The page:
Clinician-Reported NYHA Class vs Patient-Reported Outcomes in Hospitalized HF

Patient-reported outcomes differ from clinician-reported NYHA functional class in patients hospitalized for heart failure.

In a large global cohort of patients hospitalized for heart failure (HF), the majority of individuals exhibited discordance between clinician-reported New York Heart Association (NYHA) functional class and patient reported outcomes (PROs), according to the results a study published in the journal Circulation: Heart Failure.

The prospective, double-blind, randomized, controlled ASCEND-HF (Acute Study of Clinical Effectiveness of Nesiritide in Decompensated Heart Failure; ClinicalTrials.gov Identifier: NCT00475852) study sought to assess the level of agreement between NYHA functional class and EuroQoL 5-dimensions (EQ-5D) questionnaire scores, identify unique patient characteristics associated with discordance between these metrics, and evaluate the clinical implications of this discordance. The study compared treatment with nesiritide vs placebo in patients hospitalized for HF, regardless of their ejection fraction.

In patients with complete baseline data available for NYHA class and the EQ-5D (both utility index [UI] and visual analog scale [VAS]), levels of each scale were mapped across 4 prespecified categories of “best” to “worst.” Minor discordance was defined as NYHA class and EQ-5D differing by 1 level, whereas moderate to severe discordance was defined as NYHA class and EQ-5D differing by 2 levels or more.

Among a total of 5741 patients, concordance, minor discordance, and moderate to severe discordance between NYHA class and EQ-5D UI were reported in 22%, 40%, and 38% of participants, respectively. Regarding NYHA class and EQ-5D VAS, concordance, minor discordance, and moderate to severe discordance were reported in 29%, 48%, and 23% of participants, respectively.

Multiple patient factors were independently associated with higher likelihood of moderate-severe discordance, including race and geographic region.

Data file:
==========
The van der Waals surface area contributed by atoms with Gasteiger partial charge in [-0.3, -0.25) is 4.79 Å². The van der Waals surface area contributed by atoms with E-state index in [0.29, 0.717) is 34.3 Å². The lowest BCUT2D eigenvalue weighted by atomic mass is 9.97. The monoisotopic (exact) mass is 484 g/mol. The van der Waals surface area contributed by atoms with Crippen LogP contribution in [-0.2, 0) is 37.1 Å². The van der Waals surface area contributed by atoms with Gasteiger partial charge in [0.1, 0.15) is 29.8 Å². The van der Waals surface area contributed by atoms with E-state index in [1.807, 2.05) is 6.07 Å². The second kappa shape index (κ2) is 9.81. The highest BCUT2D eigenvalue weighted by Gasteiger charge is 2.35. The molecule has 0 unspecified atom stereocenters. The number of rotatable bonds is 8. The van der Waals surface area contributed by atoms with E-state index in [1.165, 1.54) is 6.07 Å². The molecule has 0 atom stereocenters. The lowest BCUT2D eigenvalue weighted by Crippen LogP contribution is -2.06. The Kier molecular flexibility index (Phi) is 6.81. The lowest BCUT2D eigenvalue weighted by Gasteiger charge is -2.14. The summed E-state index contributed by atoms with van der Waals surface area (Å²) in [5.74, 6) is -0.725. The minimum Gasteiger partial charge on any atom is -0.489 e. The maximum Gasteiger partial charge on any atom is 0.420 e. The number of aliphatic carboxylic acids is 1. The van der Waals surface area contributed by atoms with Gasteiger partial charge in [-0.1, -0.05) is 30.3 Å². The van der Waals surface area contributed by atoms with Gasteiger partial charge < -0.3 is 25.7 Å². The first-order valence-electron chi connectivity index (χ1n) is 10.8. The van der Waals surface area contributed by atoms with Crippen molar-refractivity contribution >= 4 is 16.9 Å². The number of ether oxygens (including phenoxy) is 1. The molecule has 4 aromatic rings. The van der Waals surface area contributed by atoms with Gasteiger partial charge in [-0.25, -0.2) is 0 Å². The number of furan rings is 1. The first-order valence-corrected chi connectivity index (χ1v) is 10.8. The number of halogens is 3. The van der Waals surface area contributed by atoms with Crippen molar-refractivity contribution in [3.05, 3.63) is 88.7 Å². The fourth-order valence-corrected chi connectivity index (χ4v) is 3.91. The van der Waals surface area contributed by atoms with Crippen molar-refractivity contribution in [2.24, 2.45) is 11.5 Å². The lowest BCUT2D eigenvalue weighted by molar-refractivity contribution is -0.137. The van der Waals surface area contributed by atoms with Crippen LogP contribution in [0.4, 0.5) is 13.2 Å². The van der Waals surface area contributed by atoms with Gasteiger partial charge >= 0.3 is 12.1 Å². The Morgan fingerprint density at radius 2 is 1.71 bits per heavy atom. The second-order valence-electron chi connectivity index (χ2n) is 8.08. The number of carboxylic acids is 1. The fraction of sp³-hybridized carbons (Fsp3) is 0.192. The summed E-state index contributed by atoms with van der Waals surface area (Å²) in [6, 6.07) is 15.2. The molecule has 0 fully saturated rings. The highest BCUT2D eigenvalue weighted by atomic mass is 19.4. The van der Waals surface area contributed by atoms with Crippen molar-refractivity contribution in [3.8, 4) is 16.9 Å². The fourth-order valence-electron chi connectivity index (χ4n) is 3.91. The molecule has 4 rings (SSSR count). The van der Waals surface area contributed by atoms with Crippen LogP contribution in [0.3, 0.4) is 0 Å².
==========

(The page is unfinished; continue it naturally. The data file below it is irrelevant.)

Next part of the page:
Among participants with any discordance between NYHA class and EQ-5D, better EQ-5D UI and EQ-5D VAS relative to NYHA class were reported in 78.1% and 70.2% of participants, respectively. Both EQ-5D UI and EQ-5D VAS demonstrated moderate correlation (Pearson correlation coefficient, 0.43; P <.001).

Among patients in whom discordance of EQ-5D UI was worse than NYHA class, a statistically significant association with increased 180-day all-cause mortality was reported (hazard ratio [HR], 1.27; 95% CI, 1.01-1.60; P =.042). This association continued within the sensitivity analysis, in which NYHA class I participants were imputed as NYHA Class II (HR, 1.29; 95% CI, 1.02-1.62; P =.036).

Per Kaplan-Meier survival analysis, patients with EQ-5D UI that was worse than NYHA class had the highest 180-day all-cause mortality, whereas those with concordance had intermediate mortality and those with EQ-5D UI better than NYHA class had the lowest mortality (P <.001).

Several limitations of the study include NYHA class and EQ-5D data both being recorded at the baseline visit of the trial and evaluation of NYHA class and EQ-5D assessment not occurring simultaneously. Additionally, no clear EQ-5D score cutoffs are available that match the 4 NYHA classes. Further, although full concordance between NYHA class and EQ-5D were not expected, the remarkable extent of discordance implies that clinician and patient perspectives on functional status generally may differ.

“Multiple patient factors were independently associated with higher likelihood of moderate-severe discordance, including race and geographic region,” the study authors wrote. “Patients who perceive their health status as worse than the status perceived by clinicians may have particularly high risk of poor outcomes, but further studies are required to confirm this finding.”

Disclosure: Some of the study authors have declared affiliations with biotech, pharmaceutical, and/or device companies. Please see the original reference for a full list of authors’ disclosures. 

References:

Cosiano MF, Vista A, Sun JL, et al. Comparing New York Heart Association class and patient-reported outcomes among patients hospitalized for heart failure. Circ Heart Fail. Published online October 31, 2022. doi:10.1161/CIRCHEARTFAILURE.122.010107